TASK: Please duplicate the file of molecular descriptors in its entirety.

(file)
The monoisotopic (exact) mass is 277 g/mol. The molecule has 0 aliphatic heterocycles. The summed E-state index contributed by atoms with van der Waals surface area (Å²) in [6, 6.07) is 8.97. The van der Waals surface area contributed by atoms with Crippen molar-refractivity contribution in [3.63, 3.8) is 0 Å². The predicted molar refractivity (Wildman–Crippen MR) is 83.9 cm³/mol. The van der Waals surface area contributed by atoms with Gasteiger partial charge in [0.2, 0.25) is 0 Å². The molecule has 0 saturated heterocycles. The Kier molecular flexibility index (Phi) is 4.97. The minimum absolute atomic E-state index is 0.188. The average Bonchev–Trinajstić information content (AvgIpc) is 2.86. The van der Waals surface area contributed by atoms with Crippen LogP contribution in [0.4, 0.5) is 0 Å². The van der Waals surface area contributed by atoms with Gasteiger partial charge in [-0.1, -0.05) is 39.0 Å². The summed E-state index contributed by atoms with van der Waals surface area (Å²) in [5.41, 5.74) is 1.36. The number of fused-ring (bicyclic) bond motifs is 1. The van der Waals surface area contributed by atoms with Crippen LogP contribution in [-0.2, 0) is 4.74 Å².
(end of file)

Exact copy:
The monoisotopic (exact) mass is 277 g/mol. The molecule has 0 aliphatic heterocycles. The summed E-state index contributed by atoms with van der Waals surface area (Å²) in [6, 6.07) is 8.97. The van der Waals surface area contributed by atoms with Crippen molar-refractivity contribution in [3.63, 3.8) is 0 Å². The predicted molar refractivity (Wildman–Crippen MR) is 83.9 cm³/mol. The van der Waals surface area contributed by atoms with Gasteiger partial charge in [0.2, 0.25) is 0 Å². The molecule has 0 saturated heterocycles. The Kier molecular flexibility index (Phi) is 4.97. The minimum absolute atomic E-state index is 0.188. The average Bonchev–Trinajstić information content (AvgIpc) is 2.86. The van der Waals surface area contributed by atoms with Crippen LogP contribution in [0.4, 0.5) is 0 Å². The van der Waals surface area contributed by atoms with Gasteiger partial charge in [-0.1, -0.05) is 39.0 Å². The summed E-state index contributed by atoms with van der Waals surface area (Å²) in [5.41, 5.74) is 1.36. The number of fused-ring (bicyclic) bond motifs is 1. The van der Waals surface area contributed by atoms with Crippen LogP contribution in [-0.2, 0) is 4.74 Å².